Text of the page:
This book was so explosive, because Adventists have tended to deify Ellen White. She was human like the rest of us. She was not perfect just like the rest of us. This is frequently what happens when an infinite God uses finite people to do his work. Another book about Ellen White, that I highly recommend is Inspiration by Alden Thompson. I have heard that Escape from the Flames deals with similar issues, but I haven't read that book.

The second book traces the history of Scientific Creationism and describes the work of the major proponents. Again he is very neutral when he approaches this subject. I did not realize how influential Adventist thinking was on this subject. But it was the Adventists who led the way, mainly because the six day creation is related to the Sabbath doctrine.

I thought this was a joke when I first read it

Mel Gibson has developed a thing for doing movies in obscure languages. According to CNN his next movie is going to be in Mayan. I'm hoping that his next movie after that will be performed in Akkadian.

Friday, July 15, 2005

Found on Daily Kos

I found this diary on Daily Kos, discussing the commercialization of Christianity. I find this trend to be quite disturbing and it is only getting worse. I like to call it "bumper-sticker" Christianity, with the pithy shallow gospel and flashy logos.

Friday, July 08, 2005

Adventist filmmakers

We've come along way from the naive attitude that all movies are bad and a waste of time. Check out this article about an Adventist film festival.

Wednesday, July 06, 2005

Last Sabbath School

This last weekend, I handed out a little pamphlet (pdf file) on how to study the Bible. I liked this pamphlet because it summarized Bible study so that it could be fit onto one page. There are a few formatting glitches, but it is the best I have found on the net.

General Conference News

Atoday is posting updates on GC happenings. One I particularly thought was worth highlighting is the description of Paulsen's keynote address.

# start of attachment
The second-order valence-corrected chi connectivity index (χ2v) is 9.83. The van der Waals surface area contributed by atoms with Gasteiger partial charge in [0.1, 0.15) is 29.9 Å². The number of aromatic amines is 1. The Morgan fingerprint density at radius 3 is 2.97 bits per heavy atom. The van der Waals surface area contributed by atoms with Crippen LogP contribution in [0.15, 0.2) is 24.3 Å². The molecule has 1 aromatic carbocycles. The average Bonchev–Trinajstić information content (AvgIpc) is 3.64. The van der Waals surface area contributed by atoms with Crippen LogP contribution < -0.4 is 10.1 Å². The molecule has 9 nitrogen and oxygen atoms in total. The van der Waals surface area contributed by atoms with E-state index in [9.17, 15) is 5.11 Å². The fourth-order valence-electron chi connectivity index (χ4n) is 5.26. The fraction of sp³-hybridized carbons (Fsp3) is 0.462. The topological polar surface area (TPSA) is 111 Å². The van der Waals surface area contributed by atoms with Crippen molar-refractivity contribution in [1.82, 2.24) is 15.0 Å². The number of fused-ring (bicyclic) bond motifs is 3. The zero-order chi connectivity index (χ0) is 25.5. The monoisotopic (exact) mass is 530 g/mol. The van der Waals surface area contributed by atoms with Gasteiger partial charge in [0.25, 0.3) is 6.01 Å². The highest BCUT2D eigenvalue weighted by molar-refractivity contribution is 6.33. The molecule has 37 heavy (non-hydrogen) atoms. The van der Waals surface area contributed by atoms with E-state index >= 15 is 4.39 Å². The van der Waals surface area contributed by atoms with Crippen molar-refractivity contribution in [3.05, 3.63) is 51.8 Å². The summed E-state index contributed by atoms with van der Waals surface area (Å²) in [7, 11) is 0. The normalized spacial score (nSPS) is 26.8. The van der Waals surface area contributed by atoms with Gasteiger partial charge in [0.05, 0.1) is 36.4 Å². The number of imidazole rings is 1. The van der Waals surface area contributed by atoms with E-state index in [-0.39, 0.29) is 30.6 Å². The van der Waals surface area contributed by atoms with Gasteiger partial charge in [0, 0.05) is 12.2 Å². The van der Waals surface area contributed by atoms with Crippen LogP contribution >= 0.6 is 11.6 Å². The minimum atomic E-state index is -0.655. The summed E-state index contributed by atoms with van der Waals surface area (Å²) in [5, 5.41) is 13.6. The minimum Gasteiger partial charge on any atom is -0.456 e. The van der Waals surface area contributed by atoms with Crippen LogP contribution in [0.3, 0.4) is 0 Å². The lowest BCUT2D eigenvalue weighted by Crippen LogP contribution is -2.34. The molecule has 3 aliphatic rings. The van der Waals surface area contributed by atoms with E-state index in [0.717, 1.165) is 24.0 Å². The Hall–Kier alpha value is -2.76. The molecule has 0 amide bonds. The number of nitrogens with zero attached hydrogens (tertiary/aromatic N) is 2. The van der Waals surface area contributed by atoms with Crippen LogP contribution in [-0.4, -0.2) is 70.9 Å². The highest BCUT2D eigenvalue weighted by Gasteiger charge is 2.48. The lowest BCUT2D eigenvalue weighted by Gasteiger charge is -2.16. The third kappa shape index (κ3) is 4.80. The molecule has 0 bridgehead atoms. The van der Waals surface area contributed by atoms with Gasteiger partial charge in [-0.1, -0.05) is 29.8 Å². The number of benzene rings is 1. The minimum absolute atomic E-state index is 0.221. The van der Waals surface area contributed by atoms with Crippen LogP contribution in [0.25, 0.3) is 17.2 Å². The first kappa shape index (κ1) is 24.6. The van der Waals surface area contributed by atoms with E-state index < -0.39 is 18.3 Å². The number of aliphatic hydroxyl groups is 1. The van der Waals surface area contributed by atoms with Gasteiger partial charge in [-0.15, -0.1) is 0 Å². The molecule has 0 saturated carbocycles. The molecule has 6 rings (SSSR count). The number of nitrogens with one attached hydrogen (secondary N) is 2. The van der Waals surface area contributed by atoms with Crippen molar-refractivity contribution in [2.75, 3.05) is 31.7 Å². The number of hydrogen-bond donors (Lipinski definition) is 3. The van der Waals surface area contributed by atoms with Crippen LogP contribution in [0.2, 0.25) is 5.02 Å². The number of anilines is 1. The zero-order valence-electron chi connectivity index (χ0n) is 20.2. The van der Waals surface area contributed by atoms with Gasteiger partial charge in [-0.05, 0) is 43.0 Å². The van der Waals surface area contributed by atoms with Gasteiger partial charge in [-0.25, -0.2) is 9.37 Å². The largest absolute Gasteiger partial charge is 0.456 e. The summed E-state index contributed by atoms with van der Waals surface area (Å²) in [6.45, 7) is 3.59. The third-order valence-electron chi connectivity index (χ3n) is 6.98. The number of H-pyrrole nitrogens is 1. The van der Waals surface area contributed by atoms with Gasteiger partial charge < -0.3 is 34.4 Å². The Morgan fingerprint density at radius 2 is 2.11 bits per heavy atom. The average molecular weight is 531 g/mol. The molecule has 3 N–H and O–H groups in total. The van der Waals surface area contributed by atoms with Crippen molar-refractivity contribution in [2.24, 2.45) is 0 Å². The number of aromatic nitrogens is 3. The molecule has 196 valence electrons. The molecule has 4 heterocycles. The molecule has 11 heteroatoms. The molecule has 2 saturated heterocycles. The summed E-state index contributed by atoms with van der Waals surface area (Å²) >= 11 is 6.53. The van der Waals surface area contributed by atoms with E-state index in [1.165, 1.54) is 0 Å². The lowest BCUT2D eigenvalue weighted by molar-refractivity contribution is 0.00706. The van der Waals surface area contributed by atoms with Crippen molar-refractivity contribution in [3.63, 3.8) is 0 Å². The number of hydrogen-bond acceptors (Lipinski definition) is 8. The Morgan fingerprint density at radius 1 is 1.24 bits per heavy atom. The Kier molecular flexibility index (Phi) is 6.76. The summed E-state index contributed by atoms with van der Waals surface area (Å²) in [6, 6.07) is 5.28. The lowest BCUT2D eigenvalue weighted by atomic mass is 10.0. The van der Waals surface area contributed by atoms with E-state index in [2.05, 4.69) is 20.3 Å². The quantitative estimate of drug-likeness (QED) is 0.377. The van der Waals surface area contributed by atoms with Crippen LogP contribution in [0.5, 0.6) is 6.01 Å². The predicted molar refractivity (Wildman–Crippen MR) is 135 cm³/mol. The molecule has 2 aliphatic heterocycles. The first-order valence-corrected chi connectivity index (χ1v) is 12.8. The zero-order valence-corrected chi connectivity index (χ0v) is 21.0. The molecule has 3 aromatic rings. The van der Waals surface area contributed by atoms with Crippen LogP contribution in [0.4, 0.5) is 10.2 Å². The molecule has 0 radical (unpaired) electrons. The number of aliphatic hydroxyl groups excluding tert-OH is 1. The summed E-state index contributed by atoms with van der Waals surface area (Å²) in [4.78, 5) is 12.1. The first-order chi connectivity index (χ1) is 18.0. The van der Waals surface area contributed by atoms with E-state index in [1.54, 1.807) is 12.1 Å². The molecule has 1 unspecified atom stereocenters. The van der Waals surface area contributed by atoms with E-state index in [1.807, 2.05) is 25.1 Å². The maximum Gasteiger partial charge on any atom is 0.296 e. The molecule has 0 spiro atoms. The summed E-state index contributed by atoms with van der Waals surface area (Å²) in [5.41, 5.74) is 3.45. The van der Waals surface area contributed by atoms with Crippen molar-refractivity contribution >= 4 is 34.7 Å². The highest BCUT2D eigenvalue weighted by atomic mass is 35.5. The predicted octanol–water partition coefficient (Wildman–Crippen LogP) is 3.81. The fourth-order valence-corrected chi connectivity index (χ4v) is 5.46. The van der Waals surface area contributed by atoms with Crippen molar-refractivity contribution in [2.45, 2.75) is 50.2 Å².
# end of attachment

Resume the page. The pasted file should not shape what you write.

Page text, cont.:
With respect to the future, Paulsen expressed two primary concerns:

(1) The necessity for greater involvement of the youth (15-30), and

(2) A need for a broader sense of ownership of the church by members, that is by the laity.

Although such concerns are voiced so often they may sound like mere platitudes, Paulsen followed up with remarks that seemed striking.

This is one of those things that church leaders talk about, but they never seem to come up with solutions. However I found the following summary heartening.

While his personal commitment to the characteristic theology and eschatology of traditional Adventism is well-known, it appears he is attempting to lead the church to new self-understanding rooted more in a radical commitment to service and love as disciples to Christ in contrast to our historic self-definition as a people who are experts on prophetic theories.

You can only go so far "knowing the truth." What we all need is to have a relationship with God.

Friday, July 01, 2005

The problem with Christian literature for young adults

I have been looking for more material to use in my Sabbath School class. Last Friday, I went to a Christian book store and once more I noticed that while there is plenty of material for younger kids and plenty for adults, there is a black hole when it comes to those between the ages of 18 and 25 years old. So it isn't just an Adventist problem.

There were a few books, but almost all of them suffered from the same problem and it wasn't until yesterday that I realized what exactly bugged me about these books. These books spent pages and pages talking about the evils of homosexuality, humanistic professors, and science in particular. However, they did not discuss how to make your relationship with God stronger in a new environment, away from home. The problem with my class is that I want everybody (myself included) to have a closer relationship with God and that is what I am looking for. I don't want a book on Doctrine. I don't want an anti-homesexual screed. I want practical religion.

The one exception was a book by Dallas Willard, which looked interesting but I didn't think it transferred well to a Sabbath School setting. I am thinking about looking at some other books by him. It doesn't hurt that he is a professor at USC.